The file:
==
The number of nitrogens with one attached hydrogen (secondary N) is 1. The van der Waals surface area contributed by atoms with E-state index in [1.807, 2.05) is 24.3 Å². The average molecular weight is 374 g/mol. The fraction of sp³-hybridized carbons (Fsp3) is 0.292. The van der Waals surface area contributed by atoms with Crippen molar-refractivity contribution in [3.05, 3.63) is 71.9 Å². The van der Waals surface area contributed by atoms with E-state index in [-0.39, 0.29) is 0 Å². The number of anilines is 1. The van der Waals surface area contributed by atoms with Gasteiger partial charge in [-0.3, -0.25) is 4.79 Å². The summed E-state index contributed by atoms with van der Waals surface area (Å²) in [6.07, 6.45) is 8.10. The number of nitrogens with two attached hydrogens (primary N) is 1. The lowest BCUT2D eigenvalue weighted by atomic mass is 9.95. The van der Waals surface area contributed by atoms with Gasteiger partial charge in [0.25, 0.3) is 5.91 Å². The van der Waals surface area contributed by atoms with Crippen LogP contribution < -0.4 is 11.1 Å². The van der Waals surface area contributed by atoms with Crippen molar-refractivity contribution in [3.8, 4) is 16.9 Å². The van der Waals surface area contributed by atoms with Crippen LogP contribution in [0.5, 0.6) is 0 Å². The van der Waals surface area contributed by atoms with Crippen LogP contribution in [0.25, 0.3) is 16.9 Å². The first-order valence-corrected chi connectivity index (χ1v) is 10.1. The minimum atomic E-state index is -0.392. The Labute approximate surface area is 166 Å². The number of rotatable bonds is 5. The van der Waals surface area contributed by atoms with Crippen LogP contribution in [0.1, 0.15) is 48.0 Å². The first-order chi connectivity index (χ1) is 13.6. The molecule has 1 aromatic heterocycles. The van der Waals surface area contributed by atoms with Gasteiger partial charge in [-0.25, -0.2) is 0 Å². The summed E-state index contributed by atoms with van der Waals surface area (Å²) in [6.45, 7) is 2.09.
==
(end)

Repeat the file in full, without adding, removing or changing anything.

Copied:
The number of nitrogens with one attached hydrogen (secondary N) is 1. The van der Waals surface area contributed by atoms with E-state index in [1.807, 2.05) is 24.3 Å². The average molecular weight is 374 g/mol. The fraction of sp³-hybridized carbons (Fsp3) is 0.292. The van der Waals surface area contributed by atoms with Crippen molar-refractivity contribution in [3.05, 3.63) is 71.9 Å². The van der Waals surface area contributed by atoms with E-state index in [-0.39, 0.29) is 0 Å². The number of anilines is 1. The van der Waals surface area contributed by atoms with Gasteiger partial charge in [-0.3, -0.25) is 4.79 Å². The summed E-state index contributed by atoms with van der Waals surface area (Å²) in [6.07, 6.45) is 8.10. The number of nitrogens with two attached hydrogens (primary N) is 1. The lowest BCUT2D eigenvalue weighted by atomic mass is 9.95. The van der Waals surface area contributed by atoms with Gasteiger partial charge in [0.25, 0.3) is 5.91 Å². The van der Waals surface area contributed by atoms with Crippen LogP contribution < -0.4 is 11.1 Å². The van der Waals surface area contributed by atoms with Crippen molar-refractivity contribution in [3.8, 4) is 16.9 Å². The van der Waals surface area contributed by atoms with Crippen LogP contribution in [0.5, 0.6) is 0 Å². The van der Waals surface area contributed by atoms with Crippen LogP contribution in [0.25, 0.3) is 16.9 Å². The first-order valence-corrected chi connectivity index (χ1v) is 10.1. The minimum atomic E-state index is -0.392. The Labute approximate surface area is 166 Å². The number of rotatable bonds is 5. The van der Waals surface area contributed by atoms with Crippen LogP contribution in [0.1, 0.15) is 48.0 Å². The first-order chi connectivity index (χ1) is 13.6. The molecule has 1 aromatic heterocycles. The van der Waals surface area contributed by atoms with Gasteiger partial charge in [-0.25, -0.2) is 0 Å². The summed E-state index contributed by atoms with van der Waals surface area (Å²) in [6.45, 7) is 2.09.